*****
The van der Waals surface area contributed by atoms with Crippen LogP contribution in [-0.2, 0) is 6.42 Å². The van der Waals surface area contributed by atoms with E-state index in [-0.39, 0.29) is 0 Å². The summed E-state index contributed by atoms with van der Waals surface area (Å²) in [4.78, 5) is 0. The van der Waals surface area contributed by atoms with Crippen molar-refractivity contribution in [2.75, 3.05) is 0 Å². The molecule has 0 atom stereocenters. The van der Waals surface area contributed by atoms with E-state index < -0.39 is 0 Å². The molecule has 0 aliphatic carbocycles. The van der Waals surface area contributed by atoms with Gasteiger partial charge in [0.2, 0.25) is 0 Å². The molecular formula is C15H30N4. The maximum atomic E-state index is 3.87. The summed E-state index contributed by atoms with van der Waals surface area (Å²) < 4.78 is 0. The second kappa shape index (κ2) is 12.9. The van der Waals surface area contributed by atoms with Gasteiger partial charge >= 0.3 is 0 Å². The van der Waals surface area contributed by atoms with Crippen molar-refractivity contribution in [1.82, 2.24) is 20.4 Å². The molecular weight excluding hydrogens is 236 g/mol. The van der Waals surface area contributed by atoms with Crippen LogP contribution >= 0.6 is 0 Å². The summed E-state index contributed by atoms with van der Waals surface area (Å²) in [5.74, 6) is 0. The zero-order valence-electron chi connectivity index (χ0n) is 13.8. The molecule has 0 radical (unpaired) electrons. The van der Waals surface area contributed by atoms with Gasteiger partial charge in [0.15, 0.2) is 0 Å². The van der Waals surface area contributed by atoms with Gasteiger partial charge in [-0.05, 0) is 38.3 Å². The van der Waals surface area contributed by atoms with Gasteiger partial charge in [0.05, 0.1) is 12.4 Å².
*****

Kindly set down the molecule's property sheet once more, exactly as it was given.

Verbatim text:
The van der Waals surface area contributed by atoms with Crippen LogP contribution in [-0.2, 0) is 6.42 Å². The van der Waals surface area contributed by atoms with E-state index in [-0.39, 0.29) is 0 Å². The summed E-state index contributed by atoms with van der Waals surface area (Å²) in [4.78, 5) is 0. The van der Waals surface area contributed by atoms with Crippen molar-refractivity contribution in [2.75, 3.05) is 0 Å². The molecule has 0 atom stereocenters. The van der Waals surface area contributed by atoms with E-state index < -0.39 is 0 Å². The molecule has 0 aliphatic carbocycles. The van der Waals surface area contributed by atoms with Gasteiger partial charge in [0.2, 0.25) is 0 Å². The molecular formula is C15H30N4. The maximum atomic E-state index is 3.87. The summed E-state index contributed by atoms with van der Waals surface area (Å²) < 4.78 is 0. The second kappa shape index (κ2) is 12.9. The van der Waals surface area contributed by atoms with Gasteiger partial charge >= 0.3 is 0 Å². The van der Waals surface area contributed by atoms with Crippen molar-refractivity contribution in [1.82, 2.24) is 20.4 Å². The molecular weight excluding hydrogens is 236 g/mol. The van der Waals surface area contributed by atoms with Crippen LogP contribution >= 0.6 is 0 Å². The summed E-state index contributed by atoms with van der Waals surface area (Å²) in [5.74, 6) is 0. The zero-order valence-electron chi connectivity index (χ0n) is 13.8. The molecule has 0 radical (unpaired) electrons. The van der Waals surface area contributed by atoms with Gasteiger partial charge in [0.15, 0.2) is 0 Å². The van der Waals surface area contributed by atoms with Gasteiger partial charge in [-0.05, 0) is 38.3 Å². The van der Waals surface area contributed by atoms with Gasteiger partial charge in [0.05, 0.1) is 12.4 Å².